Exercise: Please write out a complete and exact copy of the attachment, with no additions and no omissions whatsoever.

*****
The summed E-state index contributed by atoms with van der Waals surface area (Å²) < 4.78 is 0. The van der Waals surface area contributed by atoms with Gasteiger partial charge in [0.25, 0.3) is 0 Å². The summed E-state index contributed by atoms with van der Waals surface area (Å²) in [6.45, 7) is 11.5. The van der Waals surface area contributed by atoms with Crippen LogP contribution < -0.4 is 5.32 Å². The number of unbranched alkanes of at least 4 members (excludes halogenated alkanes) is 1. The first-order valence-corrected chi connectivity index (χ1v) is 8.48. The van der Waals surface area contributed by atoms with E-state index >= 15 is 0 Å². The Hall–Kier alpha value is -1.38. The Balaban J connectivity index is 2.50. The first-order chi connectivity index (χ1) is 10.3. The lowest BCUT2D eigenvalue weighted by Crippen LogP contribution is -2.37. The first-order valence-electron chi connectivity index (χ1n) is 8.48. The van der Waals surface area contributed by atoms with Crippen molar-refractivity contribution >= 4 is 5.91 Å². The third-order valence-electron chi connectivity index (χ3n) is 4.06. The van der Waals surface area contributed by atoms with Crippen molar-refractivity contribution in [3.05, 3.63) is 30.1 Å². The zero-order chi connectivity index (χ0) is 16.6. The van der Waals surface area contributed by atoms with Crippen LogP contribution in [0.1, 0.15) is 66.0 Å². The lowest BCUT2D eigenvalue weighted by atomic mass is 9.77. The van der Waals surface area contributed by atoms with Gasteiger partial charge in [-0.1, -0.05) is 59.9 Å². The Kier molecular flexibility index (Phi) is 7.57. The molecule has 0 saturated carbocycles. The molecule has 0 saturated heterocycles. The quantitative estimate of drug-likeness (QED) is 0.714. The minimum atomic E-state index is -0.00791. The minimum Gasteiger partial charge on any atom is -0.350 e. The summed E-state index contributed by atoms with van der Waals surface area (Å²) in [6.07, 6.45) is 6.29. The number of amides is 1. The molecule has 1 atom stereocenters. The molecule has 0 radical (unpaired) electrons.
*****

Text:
The summed E-state index contributed by atoms with van der Waals surface area (Å²) < 4.78 is 0. The van der Waals surface area contributed by atoms with Gasteiger partial charge in [0.25, 0.3) is 0 Å². The summed E-state index contributed by atoms with van der Waals surface area (Å²) in [6.45, 7) is 11.5. The van der Waals surface area contributed by atoms with Crippen LogP contribution < -0.4 is 5.32 Å². The number of unbranched alkanes of at least 4 members (excludes halogenated alkanes) is 1. The first-order valence-corrected chi connectivity index (χ1v) is 8.48. The van der Waals surface area contributed by atoms with E-state index >= 15 is 0 Å². The Hall–Kier alpha value is -1.38. The Balaban J connectivity index is 2.50. The first-order chi connectivity index (χ1) is 10.3. The lowest BCUT2D eigenvalue weighted by Crippen LogP contribution is -2.37. The first-order valence-electron chi connectivity index (χ1n) is 8.48. The van der Waals surface area contributed by atoms with Crippen molar-refractivity contribution >= 4 is 5.91 Å². The third-order valence-electron chi connectivity index (χ3n) is 4.06. The van der Waals surface area contributed by atoms with Crippen molar-refractivity contribution in [3.05, 3.63) is 30.1 Å². The zero-order chi connectivity index (χ0) is 16.6. The van der Waals surface area contributed by atoms with Crippen LogP contribution in [0.1, 0.15) is 66.0 Å². The lowest BCUT2D eigenvalue weighted by atomic mass is 9.77. The van der Waals surface area contributed by atoms with Gasteiger partial charge in [-0.1, -0.05) is 59.9 Å². The Kier molecular flexibility index (Phi) is 7.57. The molecule has 0 saturated carbocycles. The molecule has 0 saturated heterocycles. The quantitative estimate of drug-likeness (QED) is 0.714. The minimum atomic E-state index is -0.00791. The minimum Gasteiger partial charge on any atom is -0.350 e. The summed E-state index contributed by atoms with van der Waals surface area (Å²) in [6.07, 6.45) is 6.29. The number of amides is 1. The molecule has 1 atom stereocenters. The molecule has 0 radical (unpaired) electrons.